How do we make decisions?
Daniel KAHNEMAN 
When Daniel Kahneman and Vernon L. Smith had won the Nobel Prize in Economics, in 2002, I was impressed with their point of view and contribution. I was a fresh graduate at those times and had strict doubts about the rationality principle of humans as actors and decision makers in the economy related areas. Kahneman and his colleagues have integrated insights from psychological research into economic science, especially concerning human judgment and decision-making under uncertainty.
Years later I have re-read Kahneman’s this work in a “Bestseller” form and all I can say is that; “It is enlightening”. The book expresses how and why we make the choices, how works our mind and how it fails to fulfill the basic consistency notion in the process. According to the New York Times “It is a major intellectual event … a crucial pivot point in the way we see ourselves”.
All these comments may sound to you like an exaggeration, but I would say those are probably an understatement. Until we realise that our judgments are actually not independent from the environmental factors, our culture, formulation effects, framing of outcomes, etc. we believe that our decisions are solid and consistent, even rational. Therefore we do want to keep the status quo and resist to change the way we think. Sometimes we accept the failure of our decisions and we try to look for a reason, culprit or an excuse to get rid of the burden. But eventually we make the same mistakes again and again, only in different forms in various other opportunities, without perceiving that the motivation behind is always the same.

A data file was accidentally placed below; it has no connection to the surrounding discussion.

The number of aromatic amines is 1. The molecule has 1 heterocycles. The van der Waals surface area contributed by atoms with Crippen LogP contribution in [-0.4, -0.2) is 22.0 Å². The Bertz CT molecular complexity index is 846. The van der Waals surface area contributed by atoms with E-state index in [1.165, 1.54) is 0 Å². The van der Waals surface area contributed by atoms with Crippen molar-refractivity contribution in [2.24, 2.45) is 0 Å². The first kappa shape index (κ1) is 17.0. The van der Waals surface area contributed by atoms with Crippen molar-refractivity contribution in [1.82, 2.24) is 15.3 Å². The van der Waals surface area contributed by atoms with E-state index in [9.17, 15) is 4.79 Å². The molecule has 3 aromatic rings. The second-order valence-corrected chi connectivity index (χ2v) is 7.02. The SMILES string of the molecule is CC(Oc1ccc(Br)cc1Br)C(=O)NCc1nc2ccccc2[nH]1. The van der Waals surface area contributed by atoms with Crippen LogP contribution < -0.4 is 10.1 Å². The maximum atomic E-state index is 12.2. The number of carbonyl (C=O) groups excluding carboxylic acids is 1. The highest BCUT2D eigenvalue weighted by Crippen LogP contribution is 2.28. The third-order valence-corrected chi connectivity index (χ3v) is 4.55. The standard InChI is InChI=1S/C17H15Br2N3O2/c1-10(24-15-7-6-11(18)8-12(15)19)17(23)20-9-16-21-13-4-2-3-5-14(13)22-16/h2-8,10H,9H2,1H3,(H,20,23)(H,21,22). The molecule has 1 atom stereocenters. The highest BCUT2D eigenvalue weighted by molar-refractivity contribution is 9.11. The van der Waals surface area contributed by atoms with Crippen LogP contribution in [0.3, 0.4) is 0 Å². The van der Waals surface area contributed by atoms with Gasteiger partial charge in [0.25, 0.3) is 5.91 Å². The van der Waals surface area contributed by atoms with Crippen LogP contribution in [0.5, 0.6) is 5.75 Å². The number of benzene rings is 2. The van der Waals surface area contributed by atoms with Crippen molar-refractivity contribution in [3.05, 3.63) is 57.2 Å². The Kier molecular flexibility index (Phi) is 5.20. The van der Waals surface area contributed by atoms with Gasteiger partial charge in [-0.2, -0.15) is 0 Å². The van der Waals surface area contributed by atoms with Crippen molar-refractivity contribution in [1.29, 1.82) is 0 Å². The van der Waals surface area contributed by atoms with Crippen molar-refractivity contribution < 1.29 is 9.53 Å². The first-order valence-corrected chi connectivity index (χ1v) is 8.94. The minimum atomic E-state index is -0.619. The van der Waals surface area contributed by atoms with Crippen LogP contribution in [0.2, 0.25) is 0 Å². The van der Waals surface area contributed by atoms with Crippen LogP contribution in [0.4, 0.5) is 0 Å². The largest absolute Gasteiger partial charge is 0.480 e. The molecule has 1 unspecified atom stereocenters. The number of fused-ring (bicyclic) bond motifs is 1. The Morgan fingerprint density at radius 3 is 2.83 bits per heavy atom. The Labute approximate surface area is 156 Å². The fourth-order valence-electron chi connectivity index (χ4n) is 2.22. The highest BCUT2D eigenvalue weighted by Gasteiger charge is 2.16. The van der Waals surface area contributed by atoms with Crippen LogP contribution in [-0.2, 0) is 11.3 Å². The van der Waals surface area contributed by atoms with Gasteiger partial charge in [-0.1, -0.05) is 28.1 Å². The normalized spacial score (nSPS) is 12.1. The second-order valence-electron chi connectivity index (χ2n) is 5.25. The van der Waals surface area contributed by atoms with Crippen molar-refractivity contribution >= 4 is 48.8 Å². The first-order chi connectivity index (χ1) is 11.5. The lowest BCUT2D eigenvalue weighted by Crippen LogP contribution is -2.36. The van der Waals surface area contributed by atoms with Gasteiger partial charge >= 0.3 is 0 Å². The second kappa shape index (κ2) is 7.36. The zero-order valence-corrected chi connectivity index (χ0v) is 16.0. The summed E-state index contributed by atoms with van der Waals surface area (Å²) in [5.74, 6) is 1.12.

Starting with questioning almost 300 years-old Utility Theory, which is one of the essential cornerstones of the economics, and alleging that Bernouilli’s model lacks a reference point, Kahneman und Tversky built the Prospect Theory, which is today widely accepted and utilised in many fields of decision making.
I think that is the salient peculiarity of this book. But it is to me just like an iceberg, that is needed to be deeply and throughly examined. In this regard, book develops around; “introducing two fictitious characters, discussing two species, and ending with two selves. The two characters are the intuitive System 1, which does the fast thinking, and the effortful and slower System 2, which does the slow thinking, monitors System 1, and maintains control as best it can within its limited resources. The two species were the fictitious Econs, who live in the land of theory, and the Humans, who act in the real world. And finally, the two selves are experiencing self, which does the living, and remembering self, which keeps score and makes the choices.”
For further understanding and improving the way in which decisions are made, I advice this masterpiece to everyone, who wants to comprehend the underlying factors of decision making process. In this vein I would be happy to conclude with a quote from the book:
“We make better choices when we trust our critics to be sophisticated and fair, and when we expect our decision to be judged by how it was made, not only by how it turned out.”
I wish you a pleasant reading.
Ergun UNUTMAZ, 20.05.2019
 Daniel KAHNEMAN, Penguin Books, Penguin Random House UK, 2012.